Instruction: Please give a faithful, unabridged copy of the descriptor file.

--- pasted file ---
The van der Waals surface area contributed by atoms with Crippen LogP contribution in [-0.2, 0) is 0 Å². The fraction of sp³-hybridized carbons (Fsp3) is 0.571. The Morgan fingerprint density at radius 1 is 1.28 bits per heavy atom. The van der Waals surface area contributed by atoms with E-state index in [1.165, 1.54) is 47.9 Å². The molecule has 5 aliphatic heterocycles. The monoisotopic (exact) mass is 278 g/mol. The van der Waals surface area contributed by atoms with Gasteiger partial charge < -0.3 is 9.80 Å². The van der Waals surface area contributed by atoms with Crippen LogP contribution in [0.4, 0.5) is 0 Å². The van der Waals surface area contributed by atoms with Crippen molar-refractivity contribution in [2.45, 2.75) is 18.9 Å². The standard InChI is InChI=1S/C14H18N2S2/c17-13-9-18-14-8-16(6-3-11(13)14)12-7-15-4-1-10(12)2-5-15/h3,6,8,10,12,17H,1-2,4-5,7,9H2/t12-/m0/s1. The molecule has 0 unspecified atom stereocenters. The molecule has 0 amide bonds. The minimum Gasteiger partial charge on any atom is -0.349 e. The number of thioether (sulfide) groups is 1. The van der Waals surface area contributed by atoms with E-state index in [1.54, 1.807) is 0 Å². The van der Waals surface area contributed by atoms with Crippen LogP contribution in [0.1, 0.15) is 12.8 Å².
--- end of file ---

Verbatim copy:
The van der Waals surface area contributed by atoms with Crippen LogP contribution in [-0.2, 0) is 0 Å². The fraction of sp³-hybridized carbons (Fsp3) is 0.571. The Morgan fingerprint density at radius 1 is 1.28 bits per heavy atom. The van der Waals surface area contributed by atoms with E-state index in [1.165, 1.54) is 47.9 Å². The molecule has 5 aliphatic heterocycles. The monoisotopic (exact) mass is 278 g/mol. The van der Waals surface area contributed by atoms with Gasteiger partial charge < -0.3 is 9.80 Å². The van der Waals surface area contributed by atoms with Crippen LogP contribution in [0.4, 0.5) is 0 Å². The van der Waals surface area contributed by atoms with Crippen molar-refractivity contribution in [2.45, 2.75) is 18.9 Å². The standard InChI is InChI=1S/C14H18N2S2/c17-13-9-18-14-8-16(6-3-11(13)14)12-7-15-4-1-10(12)2-5-15/h3,6,8,10,12,17H,1-2,4-5,7,9H2/t12-/m0/s1. The molecule has 0 unspecified atom stereocenters. The molecule has 0 amide bonds. The minimum Gasteiger partial charge on any atom is -0.349 e. The number of thioether (sulfide) groups is 1. The van der Waals surface area contributed by atoms with E-state index in [1.54, 1.807) is 0 Å². The van der Waals surface area contributed by atoms with Crippen LogP contribution in [0.1, 0.15) is 12.8 Å².